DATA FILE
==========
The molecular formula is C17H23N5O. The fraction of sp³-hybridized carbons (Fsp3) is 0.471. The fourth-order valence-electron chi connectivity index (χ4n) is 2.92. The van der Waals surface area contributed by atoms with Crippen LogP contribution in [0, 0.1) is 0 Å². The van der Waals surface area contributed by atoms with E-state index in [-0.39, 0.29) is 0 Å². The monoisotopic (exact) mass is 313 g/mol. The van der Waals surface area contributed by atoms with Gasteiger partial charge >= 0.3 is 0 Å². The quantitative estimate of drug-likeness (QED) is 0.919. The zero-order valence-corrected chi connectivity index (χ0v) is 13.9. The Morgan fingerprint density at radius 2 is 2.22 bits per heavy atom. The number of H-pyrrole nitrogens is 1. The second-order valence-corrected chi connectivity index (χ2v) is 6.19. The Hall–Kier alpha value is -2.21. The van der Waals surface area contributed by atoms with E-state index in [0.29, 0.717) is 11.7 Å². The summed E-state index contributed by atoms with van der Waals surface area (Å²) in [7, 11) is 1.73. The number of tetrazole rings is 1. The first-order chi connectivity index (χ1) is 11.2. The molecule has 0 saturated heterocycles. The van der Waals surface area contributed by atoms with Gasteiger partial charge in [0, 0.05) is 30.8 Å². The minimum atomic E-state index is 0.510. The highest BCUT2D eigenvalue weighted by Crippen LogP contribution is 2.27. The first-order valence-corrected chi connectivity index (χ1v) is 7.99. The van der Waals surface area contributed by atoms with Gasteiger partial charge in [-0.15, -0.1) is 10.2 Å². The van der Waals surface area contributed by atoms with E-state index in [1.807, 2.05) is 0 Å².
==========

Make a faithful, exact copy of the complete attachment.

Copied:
The molecular formula is C17H23N5O. The fraction of sp³-hybridized carbons (Fsp3) is 0.471. The fourth-order valence-electron chi connectivity index (χ4n) is 2.92. The van der Waals surface area contributed by atoms with Crippen LogP contribution in [0, 0.1) is 0 Å². The van der Waals surface area contributed by atoms with E-state index in [-0.39, 0.29) is 0 Å². The monoisotopic (exact) mass is 313 g/mol. The van der Waals surface area contributed by atoms with Gasteiger partial charge >= 0.3 is 0 Å². The quantitative estimate of drug-likeness (QED) is 0.919. The zero-order valence-corrected chi connectivity index (χ0v) is 13.9. The Morgan fingerprint density at radius 2 is 2.22 bits per heavy atom. The number of H-pyrrole nitrogens is 1. The second-order valence-corrected chi connectivity index (χ2v) is 6.19. The Hall–Kier alpha value is -2.21. The van der Waals surface area contributed by atoms with E-state index in [0.29, 0.717) is 11.7 Å². The summed E-state index contributed by atoms with van der Waals surface area (Å²) in [7, 11) is 1.73. The number of tetrazole rings is 1. The first-order chi connectivity index (χ1) is 11.2. The molecule has 0 saturated heterocycles. The van der Waals surface area contributed by atoms with Gasteiger partial charge in [0, 0.05) is 30.8 Å². The minimum atomic E-state index is 0.510. The highest BCUT2D eigenvalue weighted by Crippen LogP contribution is 2.27. The first-order valence-corrected chi connectivity index (χ1v) is 7.99. The van der Waals surface area contributed by atoms with Gasteiger partial charge in [-0.15, -0.1) is 10.2 Å². The van der Waals surface area contributed by atoms with E-state index in [1.807, 2.05) is 0 Å².